Power and Control in A Raisin In The Sun and Juno and the Paycock
In the two plays, A Raisin In The Sun by Lorraine Hansberry and Juno and the Paycock by Sean O'Casey, the reader is presented with a definite struggle for power among its main characters and society's ideals. These plays also serve as functions of drama, where the reader or viewer can also perceive much more in the way they are portrayed by the actors and the director as well, as the overall thematic plot and significance.
In A Raisin In The Sun, the reader is faced with the struggle between Walter and his wife, Ruth, and his mother, Mama, for power and head of the household. In the first Act of the play Walter deliberately oversteps Ruth's authority just to spite her and show his power as head of the family. Travis, their son requests fifty cents for school, and Ruth denies his request because they don't have the money. Walter enters and gives his son more than enough money with his eyes completely transfixed on his wife, who looks at him with utmost scorn and disapproval:
Travis-she won't gimme the fifty cents...
Walter-(To his wife only) Why not?
Ruth-(Simply, and with flavor) 'Cause we don't have it.
Walter-(To Ruth only) What you tell the boy things like that for? (Reaching down into his pants with a rather important gesture) Here son-(He hands the boy the coin, but his eyes are directed to his wife's. Travis takes the money happily)
Travis-Thanks, Daddy. (He starts out. Ruth watches both of them with murder in her eyes. Walter stands and stares back at her with defiance...(Hansberry 30-31)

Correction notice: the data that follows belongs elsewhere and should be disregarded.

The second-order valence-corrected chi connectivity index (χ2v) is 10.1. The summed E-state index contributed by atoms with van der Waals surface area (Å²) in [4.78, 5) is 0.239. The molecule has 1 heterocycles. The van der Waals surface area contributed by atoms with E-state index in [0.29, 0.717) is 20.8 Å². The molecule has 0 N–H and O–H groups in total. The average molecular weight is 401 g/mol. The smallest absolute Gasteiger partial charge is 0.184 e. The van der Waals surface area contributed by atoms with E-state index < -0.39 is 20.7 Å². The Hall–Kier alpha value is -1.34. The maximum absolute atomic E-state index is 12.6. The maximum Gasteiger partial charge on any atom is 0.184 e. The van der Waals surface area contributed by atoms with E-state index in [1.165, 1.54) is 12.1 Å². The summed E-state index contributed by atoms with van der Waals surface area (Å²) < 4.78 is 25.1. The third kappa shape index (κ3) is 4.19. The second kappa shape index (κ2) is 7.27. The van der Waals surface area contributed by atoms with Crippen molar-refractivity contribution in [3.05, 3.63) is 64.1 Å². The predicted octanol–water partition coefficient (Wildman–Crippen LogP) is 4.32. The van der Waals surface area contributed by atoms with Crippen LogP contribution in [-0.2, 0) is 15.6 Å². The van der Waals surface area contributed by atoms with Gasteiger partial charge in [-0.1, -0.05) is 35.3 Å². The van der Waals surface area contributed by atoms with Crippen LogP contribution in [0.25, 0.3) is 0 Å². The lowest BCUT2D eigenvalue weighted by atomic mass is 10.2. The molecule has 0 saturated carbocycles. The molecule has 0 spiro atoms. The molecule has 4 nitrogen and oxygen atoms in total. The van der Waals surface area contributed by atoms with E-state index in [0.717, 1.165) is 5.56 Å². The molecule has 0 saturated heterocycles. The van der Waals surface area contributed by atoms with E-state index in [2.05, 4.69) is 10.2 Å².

It is obvious that this scene was meant to be performed, with all its subtle actions and expressed grievances. Here one confrontation of...
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...ter to the house he retreats back to his former attempts of deception by lying to her about supposed jobs and leg pains. Like in Raisin, Jack falls into a fortune which he squanders away and then later realizes he never possessed, getting into a great debt. He uses the money however to make himself head of the family, or man of the house, which ultimately falls apart. At the end of the play though, unlike Raisin, he never acquires any real authority as the play ends in disarray, and he goes off to drown his sorrows at the local saloon.
These two plays show dramatically the struggle for authoritative power over the characters lives, families, and societies pressures. The overall tragedy that befalls them as they are swept up in these conflicts distinctly portrays the thematic plot of their common misconception for power and control over their lives.